As the coronavirus pandemic continues to spread across the globe and more and more countries go into lockdown, it’s clear that this is an economic shock like no other. High street shops, restaurants and pubs face a challenging few months, but the impact of the crisis may be more extensive than anyone could have predicted.
While the government’s support package will help, if the lockdown measures continue indefinitely we expect to see an increase in business failure. Even those that do get by will be cutting costs wherever they can, and this will lead to further issues for companies providing services to those directly affected.
Here we take a closer look at five industries that are already struggling and could be exposed further by the pandemic.
At the end of 2019, there were already over 16,000 businesses offering IT consultancy and software development support services in significant distress, a number that has been steadily rising for the past year.
The upheaval caused by the pandemic is bad news for those delivering IT services. While IT becomes more critical than ever for many firms who are moving to a work-from-home model, any planned upgrades or large projects are likely to be postponed or cancelled during this period. This will especially be the case for those providing services to particularly hard-hit industries such as travel, hospitality and non-food retail.
Relationship building and business development will be more difficult at a distance; firms will be cutting costs and managing tasks in-house. They will be reluctant to take on new projects without any ability to supervise progress in person.
Advertising, PR and Communications
Another area of professional services likely to struggle is media services, particularly advertising, public relations and communications. At the end of last year, already over 3,000 of these firms were in significant distress with a sharp annual increase of 6% for PR and communications activities.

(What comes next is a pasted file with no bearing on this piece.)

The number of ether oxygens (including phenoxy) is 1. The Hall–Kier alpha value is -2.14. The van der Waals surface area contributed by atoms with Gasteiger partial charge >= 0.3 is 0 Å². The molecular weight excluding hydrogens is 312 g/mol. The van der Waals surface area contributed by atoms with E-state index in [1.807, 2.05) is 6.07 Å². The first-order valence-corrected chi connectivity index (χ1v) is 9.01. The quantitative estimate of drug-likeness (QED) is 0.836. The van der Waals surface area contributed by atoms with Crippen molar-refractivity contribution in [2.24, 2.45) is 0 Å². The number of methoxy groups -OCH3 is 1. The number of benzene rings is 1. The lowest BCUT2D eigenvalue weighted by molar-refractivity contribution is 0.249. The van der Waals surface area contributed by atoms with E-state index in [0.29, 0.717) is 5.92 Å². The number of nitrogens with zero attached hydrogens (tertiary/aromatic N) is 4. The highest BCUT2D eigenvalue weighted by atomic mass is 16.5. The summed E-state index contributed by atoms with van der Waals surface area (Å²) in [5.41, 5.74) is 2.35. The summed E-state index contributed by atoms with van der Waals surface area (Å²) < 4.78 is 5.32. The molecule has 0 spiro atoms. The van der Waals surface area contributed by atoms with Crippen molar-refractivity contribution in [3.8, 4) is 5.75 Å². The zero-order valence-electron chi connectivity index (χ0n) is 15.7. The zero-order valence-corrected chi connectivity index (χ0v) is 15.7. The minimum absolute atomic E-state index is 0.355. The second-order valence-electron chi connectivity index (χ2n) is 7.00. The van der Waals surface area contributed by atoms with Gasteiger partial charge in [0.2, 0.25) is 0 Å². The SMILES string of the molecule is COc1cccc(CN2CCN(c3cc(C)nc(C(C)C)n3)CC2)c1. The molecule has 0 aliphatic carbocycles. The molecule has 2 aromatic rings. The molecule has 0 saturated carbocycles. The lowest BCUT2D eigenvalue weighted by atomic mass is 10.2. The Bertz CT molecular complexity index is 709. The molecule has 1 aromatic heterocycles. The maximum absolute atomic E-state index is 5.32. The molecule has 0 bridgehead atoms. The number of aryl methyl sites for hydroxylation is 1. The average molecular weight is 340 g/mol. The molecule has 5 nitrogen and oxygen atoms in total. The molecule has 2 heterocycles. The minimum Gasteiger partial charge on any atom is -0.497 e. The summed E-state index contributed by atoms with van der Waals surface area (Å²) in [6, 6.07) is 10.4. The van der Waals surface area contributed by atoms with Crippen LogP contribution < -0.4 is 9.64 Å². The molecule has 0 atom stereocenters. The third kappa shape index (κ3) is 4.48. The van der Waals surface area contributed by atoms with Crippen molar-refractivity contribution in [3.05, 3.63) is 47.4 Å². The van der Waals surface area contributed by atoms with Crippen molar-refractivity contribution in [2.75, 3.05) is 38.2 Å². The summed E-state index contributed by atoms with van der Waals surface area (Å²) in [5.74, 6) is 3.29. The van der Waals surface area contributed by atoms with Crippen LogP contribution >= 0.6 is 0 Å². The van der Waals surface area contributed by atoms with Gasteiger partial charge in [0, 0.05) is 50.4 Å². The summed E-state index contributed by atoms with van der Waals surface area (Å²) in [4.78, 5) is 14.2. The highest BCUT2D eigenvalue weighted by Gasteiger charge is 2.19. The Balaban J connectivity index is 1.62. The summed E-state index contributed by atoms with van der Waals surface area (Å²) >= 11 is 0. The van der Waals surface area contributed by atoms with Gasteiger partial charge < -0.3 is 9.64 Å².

There are two main ways this sector is going to struggle. Firstly, many of their clients will be closed or go bankrupt over the coming months (again, especially in retail, hospitality and travel). Secondly, those that are still trading will be scaling back operations and are unlikely to be spending significant sums on large advertising campaigns.
We’re already starting to see the impact on businesses. Publicis, one of the world’s largest advertising and communications firms, has announced that it will be “rigorously managing operating costs, including the postponement of some expenses, in order to get through the current situation”. This is likely to be the tip of the iceberg with many more similar announcements to follow, as smaller firms with weaker balance sheets start to struggle to deal with declining revenues.
Architectural Services, Quantity Surveying and Engineering
Architectural, surveying, and engineering services will see a fallout as a consequence of a decline in construction, another industry that has shown signs of financial distress in the past 12 months.
Due to unprecedented levels of uncertainty and an impending recession, construction – both domestic and commercial – is likely to grind to a virtual halt over the next few months. And while public infrastructure projects could have made up the shortfall in normal times, government attention (and money) will be focused squarely on tackling the health and economic impacts of the pandemic.
Travis Perkins, the UK’s largest builders’ merchant, has already cancelled its dividend for this year and suspended its demerging of Wickes in preparation for the upcoming fall in demand. We can expect similar difficulties for architects, surveyors and engineers, as the upstream impact of the contraction of the construction sector is felt more widely.